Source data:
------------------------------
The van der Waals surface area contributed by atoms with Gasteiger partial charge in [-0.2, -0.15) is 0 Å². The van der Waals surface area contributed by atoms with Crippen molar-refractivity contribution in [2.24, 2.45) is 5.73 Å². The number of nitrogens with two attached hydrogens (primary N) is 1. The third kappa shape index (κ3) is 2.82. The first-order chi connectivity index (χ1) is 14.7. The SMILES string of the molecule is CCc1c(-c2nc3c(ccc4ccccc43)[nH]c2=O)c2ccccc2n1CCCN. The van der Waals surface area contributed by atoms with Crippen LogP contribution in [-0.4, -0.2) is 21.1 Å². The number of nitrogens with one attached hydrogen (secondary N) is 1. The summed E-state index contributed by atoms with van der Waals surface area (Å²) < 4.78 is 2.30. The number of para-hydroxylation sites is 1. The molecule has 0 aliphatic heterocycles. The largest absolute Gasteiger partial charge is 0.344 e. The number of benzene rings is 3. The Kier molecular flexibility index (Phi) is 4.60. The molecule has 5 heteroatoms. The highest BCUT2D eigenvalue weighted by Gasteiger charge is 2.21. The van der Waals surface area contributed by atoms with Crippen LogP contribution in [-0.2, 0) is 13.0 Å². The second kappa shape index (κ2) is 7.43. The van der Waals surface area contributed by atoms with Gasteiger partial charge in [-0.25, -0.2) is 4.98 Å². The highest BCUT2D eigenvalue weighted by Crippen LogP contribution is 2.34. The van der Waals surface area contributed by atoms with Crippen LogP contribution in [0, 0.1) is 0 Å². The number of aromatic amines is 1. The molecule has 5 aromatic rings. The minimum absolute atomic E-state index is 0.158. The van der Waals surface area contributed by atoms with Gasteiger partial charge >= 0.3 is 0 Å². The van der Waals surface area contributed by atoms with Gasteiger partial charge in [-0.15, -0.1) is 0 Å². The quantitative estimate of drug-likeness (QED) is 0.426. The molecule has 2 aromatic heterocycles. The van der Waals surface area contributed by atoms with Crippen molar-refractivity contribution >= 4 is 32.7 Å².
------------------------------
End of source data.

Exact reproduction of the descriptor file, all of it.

The van der Waals surface area contributed by atoms with Gasteiger partial charge in [-0.2, -0.15) is 0 Å². The van der Waals surface area contributed by atoms with Crippen molar-refractivity contribution in [2.24, 2.45) is 5.73 Å². The number of nitrogens with two attached hydrogens (primary N) is 1. The third kappa shape index (κ3) is 2.82. The first-order chi connectivity index (χ1) is 14.7. The SMILES string of the molecule is CCc1c(-c2nc3c(ccc4ccccc43)[nH]c2=O)c2ccccc2n1CCCN. The van der Waals surface area contributed by atoms with Crippen LogP contribution in [-0.4, -0.2) is 21.1 Å². The number of nitrogens with one attached hydrogen (secondary N) is 1. The summed E-state index contributed by atoms with van der Waals surface area (Å²) < 4.78 is 2.30. The number of para-hydroxylation sites is 1. The molecule has 0 aliphatic heterocycles. The largest absolute Gasteiger partial charge is 0.344 e. The number of benzene rings is 3. The Kier molecular flexibility index (Phi) is 4.60. The molecule has 5 heteroatoms. The highest BCUT2D eigenvalue weighted by Gasteiger charge is 2.21. The van der Waals surface area contributed by atoms with Crippen LogP contribution in [-0.2, 0) is 13.0 Å². The second kappa shape index (κ2) is 7.43. The van der Waals surface area contributed by atoms with Gasteiger partial charge in [-0.25, -0.2) is 4.98 Å². The highest BCUT2D eigenvalue weighted by Crippen LogP contribution is 2.34. The van der Waals surface area contributed by atoms with Crippen LogP contribution in [0, 0.1) is 0 Å². The number of aromatic amines is 1. The molecule has 5 aromatic rings. The minimum absolute atomic E-state index is 0.158. The van der Waals surface area contributed by atoms with Gasteiger partial charge >= 0.3 is 0 Å². The van der Waals surface area contributed by atoms with Gasteiger partial charge in [-0.15, -0.1) is 0 Å². The quantitative estimate of drug-likeness (QED) is 0.426. The molecule has 2 aromatic heterocycles. The van der Waals surface area contributed by atoms with Crippen molar-refractivity contribution >= 4 is 32.7 Å².